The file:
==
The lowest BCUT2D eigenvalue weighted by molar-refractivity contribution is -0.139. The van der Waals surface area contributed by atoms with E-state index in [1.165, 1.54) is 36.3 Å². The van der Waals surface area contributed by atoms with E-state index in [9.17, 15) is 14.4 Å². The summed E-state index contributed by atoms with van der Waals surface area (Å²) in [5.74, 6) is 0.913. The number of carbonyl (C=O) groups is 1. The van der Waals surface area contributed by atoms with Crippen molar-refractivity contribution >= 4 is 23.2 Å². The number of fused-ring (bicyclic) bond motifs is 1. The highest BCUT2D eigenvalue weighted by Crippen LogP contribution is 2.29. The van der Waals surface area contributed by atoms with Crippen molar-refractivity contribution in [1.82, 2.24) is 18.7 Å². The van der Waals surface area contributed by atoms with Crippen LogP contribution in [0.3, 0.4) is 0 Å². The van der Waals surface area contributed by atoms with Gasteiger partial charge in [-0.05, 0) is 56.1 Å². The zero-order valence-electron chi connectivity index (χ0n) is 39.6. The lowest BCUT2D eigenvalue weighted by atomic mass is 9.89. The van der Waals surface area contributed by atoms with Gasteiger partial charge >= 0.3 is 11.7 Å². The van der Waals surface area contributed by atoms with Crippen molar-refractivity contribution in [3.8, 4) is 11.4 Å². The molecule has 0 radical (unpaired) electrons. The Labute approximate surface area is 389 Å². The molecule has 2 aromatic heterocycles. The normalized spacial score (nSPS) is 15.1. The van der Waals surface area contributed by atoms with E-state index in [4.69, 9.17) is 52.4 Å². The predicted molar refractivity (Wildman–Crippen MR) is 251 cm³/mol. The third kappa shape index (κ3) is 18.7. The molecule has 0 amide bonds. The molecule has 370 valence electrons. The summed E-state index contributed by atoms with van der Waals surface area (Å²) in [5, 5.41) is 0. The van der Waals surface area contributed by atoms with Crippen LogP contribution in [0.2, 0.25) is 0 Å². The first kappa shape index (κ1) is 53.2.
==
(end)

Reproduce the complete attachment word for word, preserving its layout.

The lowest BCUT2D eigenvalue weighted by molar-refractivity contribution is -0.139. The van der Waals surface area contributed by atoms with E-state index in [1.165, 1.54) is 36.3 Å². The van der Waals surface area contributed by atoms with E-state index in [9.17, 15) is 14.4 Å². The summed E-state index contributed by atoms with van der Waals surface area (Å²) in [5.74, 6) is 0.913. The number of carbonyl (C=O) groups is 1. The van der Waals surface area contributed by atoms with Crippen molar-refractivity contribution >= 4 is 23.2 Å². The number of fused-ring (bicyclic) bond motifs is 1. The highest BCUT2D eigenvalue weighted by Crippen LogP contribution is 2.29. The van der Waals surface area contributed by atoms with Crippen molar-refractivity contribution in [1.82, 2.24) is 18.7 Å². The van der Waals surface area contributed by atoms with Crippen LogP contribution in [0.3, 0.4) is 0 Å². The van der Waals surface area contributed by atoms with Gasteiger partial charge in [-0.05, 0) is 56.1 Å². The zero-order valence-electron chi connectivity index (χ0n) is 39.6. The lowest BCUT2D eigenvalue weighted by atomic mass is 9.89. The van der Waals surface area contributed by atoms with Gasteiger partial charge >= 0.3 is 11.7 Å². The van der Waals surface area contributed by atoms with Crippen molar-refractivity contribution in [3.8, 4) is 11.4 Å². The molecule has 0 radical (unpaired) electrons. The Labute approximate surface area is 389 Å². The molecule has 2 aromatic heterocycles. The normalized spacial score (nSPS) is 15.1. The van der Waals surface area contributed by atoms with E-state index in [4.69, 9.17) is 52.4 Å². The predicted molar refractivity (Wildman–Crippen MR) is 251 cm³/mol. The third kappa shape index (κ3) is 18.7. The molecule has 0 amide bonds. The molecule has 370 valence electrons. The summed E-state index contributed by atoms with van der Waals surface area (Å²) in [5, 5.41) is 0. The van der Waals surface area contributed by atoms with Crippen LogP contribution in [0.2, 0.25) is 0 Å². The first kappa shape index (κ1) is 53.2.